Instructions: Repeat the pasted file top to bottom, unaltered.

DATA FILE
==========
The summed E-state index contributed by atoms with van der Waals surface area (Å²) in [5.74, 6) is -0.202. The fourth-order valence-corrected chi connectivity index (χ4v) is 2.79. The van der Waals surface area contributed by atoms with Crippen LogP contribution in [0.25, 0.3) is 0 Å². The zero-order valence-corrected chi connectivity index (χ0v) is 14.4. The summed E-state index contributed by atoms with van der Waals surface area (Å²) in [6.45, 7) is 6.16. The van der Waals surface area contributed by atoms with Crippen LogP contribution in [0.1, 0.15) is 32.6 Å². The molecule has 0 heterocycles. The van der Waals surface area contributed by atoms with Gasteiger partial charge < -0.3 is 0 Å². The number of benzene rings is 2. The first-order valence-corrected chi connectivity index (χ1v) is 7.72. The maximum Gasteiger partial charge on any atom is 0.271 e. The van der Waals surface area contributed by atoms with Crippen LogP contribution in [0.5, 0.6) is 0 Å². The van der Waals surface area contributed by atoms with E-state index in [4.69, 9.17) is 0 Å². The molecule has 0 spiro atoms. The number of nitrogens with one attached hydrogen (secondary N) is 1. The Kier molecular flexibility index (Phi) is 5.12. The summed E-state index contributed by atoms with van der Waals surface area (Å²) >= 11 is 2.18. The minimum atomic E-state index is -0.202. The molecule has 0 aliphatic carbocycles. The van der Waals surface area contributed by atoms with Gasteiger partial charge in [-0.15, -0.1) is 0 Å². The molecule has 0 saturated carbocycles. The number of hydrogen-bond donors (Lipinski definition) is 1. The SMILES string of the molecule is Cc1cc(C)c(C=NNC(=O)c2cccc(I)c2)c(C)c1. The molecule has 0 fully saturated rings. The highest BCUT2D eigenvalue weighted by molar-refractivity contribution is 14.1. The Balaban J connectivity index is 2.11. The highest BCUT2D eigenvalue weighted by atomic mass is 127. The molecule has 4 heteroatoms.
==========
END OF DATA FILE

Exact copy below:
The summed E-state index contributed by atoms with van der Waals surface area (Å²) in [5.74, 6) is -0.202. The fourth-order valence-corrected chi connectivity index (χ4v) is 2.79. The van der Waals surface area contributed by atoms with Crippen LogP contribution in [0.25, 0.3) is 0 Å². The zero-order valence-corrected chi connectivity index (χ0v) is 14.4. The summed E-state index contributed by atoms with van der Waals surface area (Å²) in [6.45, 7) is 6.16. The van der Waals surface area contributed by atoms with Crippen LogP contribution in [0.1, 0.15) is 32.6 Å². The molecule has 0 heterocycles. The van der Waals surface area contributed by atoms with Gasteiger partial charge < -0.3 is 0 Å². The number of benzene rings is 2. The first-order valence-corrected chi connectivity index (χ1v) is 7.72. The maximum Gasteiger partial charge on any atom is 0.271 e. The van der Waals surface area contributed by atoms with Crippen LogP contribution in [0.5, 0.6) is 0 Å². The van der Waals surface area contributed by atoms with E-state index in [4.69, 9.17) is 0 Å². The molecule has 0 spiro atoms. The number of nitrogens with one attached hydrogen (secondary N) is 1. The Kier molecular flexibility index (Phi) is 5.12. The summed E-state index contributed by atoms with van der Waals surface area (Å²) >= 11 is 2.18. The minimum atomic E-state index is -0.202. The molecule has 0 aliphatic carbocycles. The van der Waals surface area contributed by atoms with Gasteiger partial charge in [-0.15, -0.1) is 0 Å². The molecule has 0 saturated carbocycles. The number of hydrogen-bond donors (Lipinski definition) is 1. The SMILES string of the molecule is Cc1cc(C)c(C=NNC(=O)c2cccc(I)c2)c(C)c1. The molecule has 0 fully saturated rings. The highest BCUT2D eigenvalue weighted by molar-refractivity contribution is 14.1. The Balaban J connectivity index is 2.11. The highest BCUT2D eigenvalue weighted by atomic mass is 127. The molecule has 4 heteroatoms.